LIFE SUSTAINING FELLOWSHIP
The Full Story
Culturally Responsive Interventions
Recent trends in youth suicidality have raised urgent questions about mental health support, especially among Black youth. We aim to develop, implement, and evaluate culturally responsive mental health interventions in the Portland area. Our focus is on strengthening protective factors within the community rather than solely concentrating on risk factors.
The Crisis Among Black Youth: Disrupted Trends in Youth Suicidality
The concept of "Black life making" involves the ways Black individuals nurture freedom through self-definition, self-care, and resistance. Despite these efforts, rising and underreported suicide rates among Black youth are a pressing concern, with rates twice as likely compared to white youth.
Suicide rates among Black youth rose from 2.55 per 100,000 in 2007 to 4.82 per 100,000 in 2017.
Black youth under 13 are twice as likely to die by suicide, especially Black males aged 5 to 11.
From 2018 to 2021, suicides among Black individuals aged 10-24 increased by 37%.
The need for culturally responsive approaches is urgent. Studies indicate that acknowledging the unique contexts of BIPOC youth leads to better mental health outcomes.
Our project seeks to answer the following:
Impact of Culturally Responsive Interventions: How do these interventions affect mental health and suicide rates among Black youth in the Portland area?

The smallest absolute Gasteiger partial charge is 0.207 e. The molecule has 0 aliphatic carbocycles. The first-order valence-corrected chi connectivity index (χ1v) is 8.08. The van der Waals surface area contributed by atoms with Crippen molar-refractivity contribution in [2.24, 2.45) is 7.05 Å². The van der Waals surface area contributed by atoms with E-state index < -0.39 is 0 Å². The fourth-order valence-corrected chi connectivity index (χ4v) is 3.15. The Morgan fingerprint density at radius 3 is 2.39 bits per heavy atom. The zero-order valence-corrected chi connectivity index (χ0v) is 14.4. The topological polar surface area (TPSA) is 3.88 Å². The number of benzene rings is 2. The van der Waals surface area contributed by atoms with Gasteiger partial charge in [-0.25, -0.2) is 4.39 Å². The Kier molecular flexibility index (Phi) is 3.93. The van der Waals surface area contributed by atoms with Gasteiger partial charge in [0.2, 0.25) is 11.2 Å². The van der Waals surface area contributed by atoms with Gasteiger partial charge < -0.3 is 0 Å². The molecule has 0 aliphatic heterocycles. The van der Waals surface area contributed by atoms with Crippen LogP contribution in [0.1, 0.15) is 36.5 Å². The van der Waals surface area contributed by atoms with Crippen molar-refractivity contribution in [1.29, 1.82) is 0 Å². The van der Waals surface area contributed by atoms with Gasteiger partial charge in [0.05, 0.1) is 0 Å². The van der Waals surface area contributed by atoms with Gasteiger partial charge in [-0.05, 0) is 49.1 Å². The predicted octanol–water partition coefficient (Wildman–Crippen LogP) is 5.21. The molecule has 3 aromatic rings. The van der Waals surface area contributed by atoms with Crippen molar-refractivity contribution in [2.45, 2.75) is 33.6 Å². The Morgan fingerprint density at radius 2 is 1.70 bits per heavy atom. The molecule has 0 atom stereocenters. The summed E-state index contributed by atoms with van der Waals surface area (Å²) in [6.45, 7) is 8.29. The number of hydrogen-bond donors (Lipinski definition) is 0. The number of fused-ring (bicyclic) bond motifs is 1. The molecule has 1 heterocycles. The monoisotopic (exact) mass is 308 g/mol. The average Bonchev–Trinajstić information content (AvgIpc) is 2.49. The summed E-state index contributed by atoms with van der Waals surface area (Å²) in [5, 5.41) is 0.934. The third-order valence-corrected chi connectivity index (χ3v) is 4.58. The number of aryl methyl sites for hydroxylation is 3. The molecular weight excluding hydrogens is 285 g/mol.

Role of Community and Education: What role do community ties and alternative forms of education play in mental health?
Reconnection to Ancestral Practices: How does reconnecting to ancestral practices enhance resilience and well-being?
Dissemination & Impact
Academic & Policy Outreach
Publications: Articles in journals focusing on mental health, public health, and social work.
Goal: Advocate for policy changes specific to Black youth suicidality.
Activities: Workshops, seminars, webinars for educators and mental health professionals.
Objective: Build a network committed to culturally responsive interventions.
Tools: Documentary, graphic novel, audiobook focused on BIPOC youth resilience.
Goal: Raise awareness and inspire action on youth suicidality.
By leveraging multiple platforms and adopting a comprehensive approach, we aim to drive meaningful change tailored to the unique needs of BIPOC youth.
We examine BIPOC youth suicide prevention in three key phases:
Phase 1: Planning & Research (Months 1-6)
Goal: Understand the landscape; develop trust and decolonial prevention methods.
Activities: Healing sessions, community needs assessment.
Deliverable: Intervention + Research Plan.
Phase 2: Implementation (Months 6-18)
Goal: Execute the program; conduct ongoing evaluations.
Activities: Follow Phase 1 plan, adjust as necessary.
Deliverable: Preliminary Evaluation.
Phase 3: Evaluation & Next Steps (Months 12-24)
Goal: Assess effectiveness; identify improvements.
Activities: Surveys, interviews, focus groups.
Deliverable: Final Evaluation + Recommendations.
We call for a collective effort among researchers, clinicians, policymakers, community leaders, and Black youth to address these urgent issues. Through a focus on protective factors and cultural relevance, we seek to establish a more effective approach to suicide prevention among Black youth. Click here to apply to be a fellow today!